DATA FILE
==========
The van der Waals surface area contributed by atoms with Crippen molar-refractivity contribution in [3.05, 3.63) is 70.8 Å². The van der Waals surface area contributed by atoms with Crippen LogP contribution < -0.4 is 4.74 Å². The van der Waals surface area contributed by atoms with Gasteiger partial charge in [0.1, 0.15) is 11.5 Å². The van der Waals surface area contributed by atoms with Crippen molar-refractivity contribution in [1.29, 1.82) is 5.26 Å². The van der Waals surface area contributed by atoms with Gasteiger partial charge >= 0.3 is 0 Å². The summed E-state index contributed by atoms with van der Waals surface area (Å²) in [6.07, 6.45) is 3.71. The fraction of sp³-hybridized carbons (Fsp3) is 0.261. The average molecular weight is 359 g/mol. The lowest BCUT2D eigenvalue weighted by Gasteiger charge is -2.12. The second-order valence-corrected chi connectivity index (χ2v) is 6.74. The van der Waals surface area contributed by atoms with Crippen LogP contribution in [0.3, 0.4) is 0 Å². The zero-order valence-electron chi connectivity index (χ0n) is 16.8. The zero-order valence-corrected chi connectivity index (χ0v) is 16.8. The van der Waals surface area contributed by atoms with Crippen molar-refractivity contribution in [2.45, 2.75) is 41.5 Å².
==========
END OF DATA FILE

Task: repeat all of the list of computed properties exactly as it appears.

The van der Waals surface area contributed by atoms with Crippen molar-refractivity contribution in [3.05, 3.63) is 70.8 Å². The van der Waals surface area contributed by atoms with Crippen LogP contribution < -0.4 is 4.74 Å². The van der Waals surface area contributed by atoms with Gasteiger partial charge in [0.1, 0.15) is 11.5 Å². The van der Waals surface area contributed by atoms with Crippen molar-refractivity contribution in [1.29, 1.82) is 5.26 Å². The van der Waals surface area contributed by atoms with Gasteiger partial charge >= 0.3 is 0 Å². The summed E-state index contributed by atoms with van der Waals surface area (Å²) in [6.07, 6.45) is 3.71. The fraction of sp³-hybridized carbons (Fsp3) is 0.261. The average molecular weight is 359 g/mol. The lowest BCUT2D eigenvalue weighted by Gasteiger charge is -2.12. The second-order valence-corrected chi connectivity index (χ2v) is 6.74. The van der Waals surface area contributed by atoms with Crippen LogP contribution in [0.3, 0.4) is 0 Å². The zero-order valence-electron chi connectivity index (χ0n) is 16.8. The zero-order valence-corrected chi connectivity index (χ0v) is 16.8. The van der Waals surface area contributed by atoms with Crippen molar-refractivity contribution in [2.45, 2.75) is 41.5 Å².